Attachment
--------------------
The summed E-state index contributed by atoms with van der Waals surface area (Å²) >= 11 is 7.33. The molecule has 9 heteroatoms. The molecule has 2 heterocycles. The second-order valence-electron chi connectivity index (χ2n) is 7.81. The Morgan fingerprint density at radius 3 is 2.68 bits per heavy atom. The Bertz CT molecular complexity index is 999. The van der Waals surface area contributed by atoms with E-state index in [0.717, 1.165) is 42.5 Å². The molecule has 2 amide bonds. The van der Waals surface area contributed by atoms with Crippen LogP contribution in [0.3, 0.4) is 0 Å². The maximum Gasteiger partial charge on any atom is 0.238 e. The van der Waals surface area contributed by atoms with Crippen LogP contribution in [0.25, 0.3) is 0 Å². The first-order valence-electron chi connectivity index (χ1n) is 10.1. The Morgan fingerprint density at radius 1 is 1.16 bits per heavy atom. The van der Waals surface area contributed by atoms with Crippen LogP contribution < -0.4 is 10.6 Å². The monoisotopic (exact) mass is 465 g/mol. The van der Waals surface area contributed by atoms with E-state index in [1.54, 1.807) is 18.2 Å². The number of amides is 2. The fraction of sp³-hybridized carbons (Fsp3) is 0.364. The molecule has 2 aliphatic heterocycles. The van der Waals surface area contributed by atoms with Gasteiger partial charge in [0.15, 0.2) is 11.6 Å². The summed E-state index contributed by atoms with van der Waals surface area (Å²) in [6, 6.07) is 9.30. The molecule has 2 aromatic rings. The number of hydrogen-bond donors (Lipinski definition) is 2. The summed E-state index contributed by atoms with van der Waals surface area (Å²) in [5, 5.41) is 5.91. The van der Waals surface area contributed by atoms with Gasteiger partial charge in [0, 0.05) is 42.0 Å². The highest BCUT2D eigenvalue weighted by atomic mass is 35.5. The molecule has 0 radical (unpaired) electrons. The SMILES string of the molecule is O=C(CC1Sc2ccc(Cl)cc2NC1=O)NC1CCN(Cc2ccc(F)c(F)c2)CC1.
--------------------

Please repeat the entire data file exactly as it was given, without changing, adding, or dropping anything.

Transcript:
The summed E-state index contributed by atoms with van der Waals surface area (Å²) >= 11 is 7.33. The molecule has 9 heteroatoms. The molecule has 2 heterocycles. The second-order valence-electron chi connectivity index (χ2n) is 7.81. The Morgan fingerprint density at radius 3 is 2.68 bits per heavy atom. The Bertz CT molecular complexity index is 999. The van der Waals surface area contributed by atoms with E-state index in [0.717, 1.165) is 42.5 Å². The molecule has 2 amide bonds. The van der Waals surface area contributed by atoms with Crippen LogP contribution in [0.3, 0.4) is 0 Å². The maximum Gasteiger partial charge on any atom is 0.238 e. The van der Waals surface area contributed by atoms with Crippen LogP contribution in [0.25, 0.3) is 0 Å². The first-order valence-electron chi connectivity index (χ1n) is 10.1. The Morgan fingerprint density at radius 1 is 1.16 bits per heavy atom. The van der Waals surface area contributed by atoms with Crippen LogP contribution < -0.4 is 10.6 Å². The monoisotopic (exact) mass is 465 g/mol. The van der Waals surface area contributed by atoms with E-state index in [1.54, 1.807) is 18.2 Å². The number of amides is 2. The fraction of sp³-hybridized carbons (Fsp3) is 0.364. The molecule has 2 aliphatic heterocycles. The van der Waals surface area contributed by atoms with Gasteiger partial charge in [0.15, 0.2) is 11.6 Å². The summed E-state index contributed by atoms with van der Waals surface area (Å²) in [6, 6.07) is 9.30. The molecule has 2 aromatic rings. The number of hydrogen-bond donors (Lipinski definition) is 2. The summed E-state index contributed by atoms with van der Waals surface area (Å²) in [5, 5.41) is 5.91. The van der Waals surface area contributed by atoms with Gasteiger partial charge in [0, 0.05) is 42.0 Å². The highest BCUT2D eigenvalue weighted by atomic mass is 35.5. The molecule has 0 radical (unpaired) electrons. The SMILES string of the molecule is O=C(CC1Sc2ccc(Cl)cc2NC1=O)NC1CCN(Cc2ccc(F)c(F)c2)CC1.